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Lasting change

Most of us know that in order to make a change lasting, to make it stick, you need to find the right "why", the right motivation, ideally something bigger than yourself. So what can this "why" be, can you make change last to impress a person, or to be the best version of yourself because you love them and you want to do everything you can to make them happy? Well, the answer is yes and no. We all know of examples where people quit drinking, or lost huge amounts of weight, or started to eat healthy because they fell head over heels in love. And it works - suddenly what used to be an insurmountable obstacle becomes easy, exercise becomes if not a joy then a tool to get closer to him or her, the pounds drop like flies, and booze loses all its attraction, because you'd rather die than have the person one loves get a whiff of it. Trouble starts quickly, though, if the change wasn't something one really wanted - the second the relationship doesn't produce the results one imagined consistently - and few ever do, there are always ups and downs - the sacrifices one made for love become a "pain to endure" which then gets associated to the loved one - that alone can kill the relationship. So the change can last days, weeks, or maybe a couple of months, but it will likely quickly be reversed. Even if the pain of the prospective loss of a relationship becomes so great that one complies, it will breed resentment and lies and deceit. A better chance for the change to endure is when the person always wanted to change, maybe even used to live the desired life, and keeps trying to get there, but never quite gets over the initial "hump" until the change is established, new, healthy alternatives have been found to fill the relevant needs that were previously filled by the unhealthy life style, and the change can even be sustainable for a long time, months or years, and it can be bliss - until there is a serious challenge to the relationship. If, at that point, the relationship was the main driver to keep a person on track with the change, and the change was thereby linked directly to the relationship, then the external challenge to the relationship - which may have nothing to do with the change - will derail the change as well. It's like ink dropped into water - if it is dropped into one glass and makes the water muddy, but another glass is connected, then sooner or later, the water in the other glass will be contaminated as well, and the bigger the drop of ink, the bigger the contamination. In real life that may show up as the drink, or the coffee, or the junk food becoming the tool, the attempt to keep the ink, the pain, out of a part of the glass, a part of the soul by re-establishing the state before the relationship, as "antidote" if you will, as the illusion is that life before the relationship was less painful (all the bliss that the relationship brought either being forgotten, or just increasing the feeling of loss). Reversing the change may also be a tool of revenge, or the one act of rebellion. Of course, there are always was to reframe events, to see the good in them, to be grateful for what was received, and what still is, and the person may even eventually be successful in controlling his or her emotional state 99% of the time, but there will always be times when we go into our pity pot, and if addiction is involved, even if it's only for 0.1% of the time that we go there, that 0.1% is deadly, because it then kicks off a whole new self-reinforcing spiral. Changing for a relationship can work. It can even endure for quite a long time when there was already considerable self-motivation. But it will only last if subsequently the "why" is linked to something else outside ourselves, something that isn't exclusively linked to the relationship and can be de-coupled when challenges in the relationship inevitably arise. That "why" can be something we share. It can even be a shared mission, if the mission is really (also) ours, and was our motivation already before the relationship, e. g. when the mission may have taken on a specific form due to the relationship, may be expressed through a specific vehicle, but relationship or no relationship, the underlying mission and motivation has always been there, and will always endure. If that mission or external goal is present outside our relationship, we may still fall. But we will get back up again and get back on track, no matter what happens to the relationship. It may be easier to get back on track when the relationship goes back on track with our loved one, and we will value the relationship for itself and want to keep the connection and fight for it, the relationship may even be the most important thing for us in the world - but we won't use it as an excuse for a failed change, won't lay the blame at the feet of the other - because there is something bigger than the both of us that still demands the change, and we will follow for our own good and the good of those we are meant to serve, or we will perish. Once that bigger "why" is found, change will be lasting, and life will get much easier for those we love, too. The one thing to remember is that getting my shit together is my responsibility. I can accept and seek help from the outside, and probably should at times, but even if aid is given, my life is still My responsibility and not somebody else's, and when things shift, it is my responsibility to anticipate that possibility in advance and, when it happens, adjust with it and find what works then. Change isn't a sign of life, it IS life. And also, it's not about what I get, but about what I give, and what I get to contribute. We are here to give something to life.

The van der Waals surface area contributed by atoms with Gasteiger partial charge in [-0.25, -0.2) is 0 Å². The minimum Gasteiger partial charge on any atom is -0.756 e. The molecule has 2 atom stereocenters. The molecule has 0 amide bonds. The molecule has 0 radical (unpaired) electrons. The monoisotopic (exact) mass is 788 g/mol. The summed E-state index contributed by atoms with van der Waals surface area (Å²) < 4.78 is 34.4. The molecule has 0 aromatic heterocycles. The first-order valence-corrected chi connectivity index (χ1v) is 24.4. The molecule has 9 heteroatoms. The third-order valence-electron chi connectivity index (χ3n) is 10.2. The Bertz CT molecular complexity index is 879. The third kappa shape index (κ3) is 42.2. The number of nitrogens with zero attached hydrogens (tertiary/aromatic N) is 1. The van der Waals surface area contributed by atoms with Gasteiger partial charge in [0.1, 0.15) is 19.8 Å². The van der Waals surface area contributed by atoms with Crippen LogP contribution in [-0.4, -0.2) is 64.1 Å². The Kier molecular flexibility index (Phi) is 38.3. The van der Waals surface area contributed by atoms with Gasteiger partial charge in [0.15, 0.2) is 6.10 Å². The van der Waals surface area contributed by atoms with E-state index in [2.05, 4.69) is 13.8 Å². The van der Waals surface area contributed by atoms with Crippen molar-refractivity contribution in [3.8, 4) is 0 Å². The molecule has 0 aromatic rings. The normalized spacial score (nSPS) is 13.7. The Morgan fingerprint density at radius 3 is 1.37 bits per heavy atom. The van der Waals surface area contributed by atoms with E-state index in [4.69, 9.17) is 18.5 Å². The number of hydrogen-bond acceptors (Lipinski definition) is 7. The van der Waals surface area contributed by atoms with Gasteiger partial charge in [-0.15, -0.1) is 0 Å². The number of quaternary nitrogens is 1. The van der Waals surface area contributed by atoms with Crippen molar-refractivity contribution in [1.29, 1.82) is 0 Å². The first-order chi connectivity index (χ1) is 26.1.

And it is my responsibility to be ready.

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